When Darth Vader is played late in a match, it feels like Darth Vader showing up. He has big stats and a strong ability that lets him decimate the opponent’s board. And if you equip him with his signature red lightsaber, then he gets to unleash another instance of damage. When you play him, it feels like the end of Rogue One where Vader showed up and absolutely annihilated the rebel soldiers.

Luke is definitely the less flashy of the two starter deck Leaders, but his shields will absorb all damage from one attack, and you are able to continually re-generate them, so they can make your units stubbornly difficult to get rid of. That’s not a bad thing to have in a game that’s essentially a war of attrition, where you must whittle down your opponent’s 30 HP over the course of the game. Once the Leaders show up, it effectively signals the endgame has begun, and matches only tend to last a few turns after that. Luke can be played on turn six and Vader on seven, so most of our games ended on turn nine or ten, which usually took about 20 or 30 minutes. The games went by just quick enough that when we were done playing, it was hard not to want to jump back into another one.

The starter decks were packed with classic Star Wars characters, mostly from A New Hope, so at times it felt like we were re-enacting iconic scenes, such as Luke looking on in horror as Vader cuts down Obi-Wan Kenobi.

Pretty much every card has spot-on flavor, with Obi-Wan granting a stat boost to another character after he’s struck down, and the “I Am Your Father” event card forcing your opponent to make a tough choice that can completely change the course of the game. Your decisions feel like they have a huge impact, making each passing turn feel more and more exciting until the dust settles and a winner is declared.

Star Wars: Unlimited’s “Thermal Exhaust Port”​

While my first impression of Star Wars: Unlimited TCG is largely positive, there is one aspect that left me wanting. The artwork, while serviceable, looks subpar, especially when compared to other popular card games (or even FFG’s previous Star Wars effort, Star Wars: Destiny). It’s hard to flip through a pack of Pokémon or Disney’s Lorcana without being impressed by the artwork, but the same can’t be said for Unlimited with its flat colors and odd-looking faces. It seems like they tried to go for a comic book-y art style, and in some cases it works well – mainly with spaceships and vehicles – but it ends up looking rather unfortunate when characters are depicted.

That said, it’s not all bad. There are several different art styles, so if anime Han Solo isn’t doing it for you, then perhaps a more photorealistic Luke Skywalker will. But no matter which way you slice it with your lightsaber, the art we’ve seen so far from Star Wars: Unlimited is missing that vitally important wow factor.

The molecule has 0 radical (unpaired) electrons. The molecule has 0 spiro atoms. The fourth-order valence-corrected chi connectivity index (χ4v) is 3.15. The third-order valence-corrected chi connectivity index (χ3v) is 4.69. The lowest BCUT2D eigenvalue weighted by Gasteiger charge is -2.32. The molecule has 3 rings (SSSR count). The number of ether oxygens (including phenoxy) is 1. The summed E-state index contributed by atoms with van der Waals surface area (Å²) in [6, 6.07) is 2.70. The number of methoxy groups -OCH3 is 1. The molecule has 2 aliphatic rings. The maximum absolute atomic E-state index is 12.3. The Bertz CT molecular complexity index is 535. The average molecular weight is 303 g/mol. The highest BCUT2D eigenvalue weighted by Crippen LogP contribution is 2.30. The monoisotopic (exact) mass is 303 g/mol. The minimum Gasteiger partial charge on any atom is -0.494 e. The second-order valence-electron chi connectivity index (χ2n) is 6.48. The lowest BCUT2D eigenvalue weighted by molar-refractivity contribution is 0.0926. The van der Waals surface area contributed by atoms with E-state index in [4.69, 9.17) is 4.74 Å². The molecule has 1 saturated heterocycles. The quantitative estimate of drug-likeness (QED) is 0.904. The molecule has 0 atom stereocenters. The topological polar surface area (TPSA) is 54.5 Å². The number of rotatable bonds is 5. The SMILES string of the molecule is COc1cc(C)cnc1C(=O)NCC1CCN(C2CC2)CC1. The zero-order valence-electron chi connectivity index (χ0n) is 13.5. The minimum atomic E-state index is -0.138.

The layout of the cards is mostly well-executed, with the various icons, attributes, and stats displayed well, except for the event cards. The design of event cards threw us for a loop because the art box is on the bottom and the text is up top.

I appreciate the designers tried something different, and it does serve to make event cards immediately recognizable, but it just didn’t work. Aside from looking strange, it made quickly scanning your hand awkward because the card information was in different places. I know Luke did some training under Yoda while upside down, but I prefer everything to be right-side up.

One aspect of Star Wars: Unlimited without flaw is the custom accessories made for the game (take a peek in the slideshow gallery below). The art sleeves sporting Luke and Vader are gorgeous and shuffle well. The Star Wars: Unlimited premium deck boxes are tailoed specifically for the game, with a slot for your Leader card on the front and a spot for your deck and game tokens on the inside. The red two-deck version puts everything you need to play the game in one compact and attractive container, and the black single-deck box looks immaculate with Vader.

Overall Thoughts on Star Wars: Unlimited​

The gameplay for Star Wars: Unlimited is a breath of fresh air for a longtime TCG player like me. It’s designed in a way that alleviates the pain points these games often have, making matches feel exciting and full of interesting decisions. Between battling on land and in space, acting on the fly to counter your opponent, and deciding when to have your powerful Leader take the field and make a splash, it definitely hits the Star Wars sweet spot. Apart from misgivings about some of the artwork, I’m very impressed with how enjoyable it was to pilot the starter decks and am eager to try out the full game with constructed decks when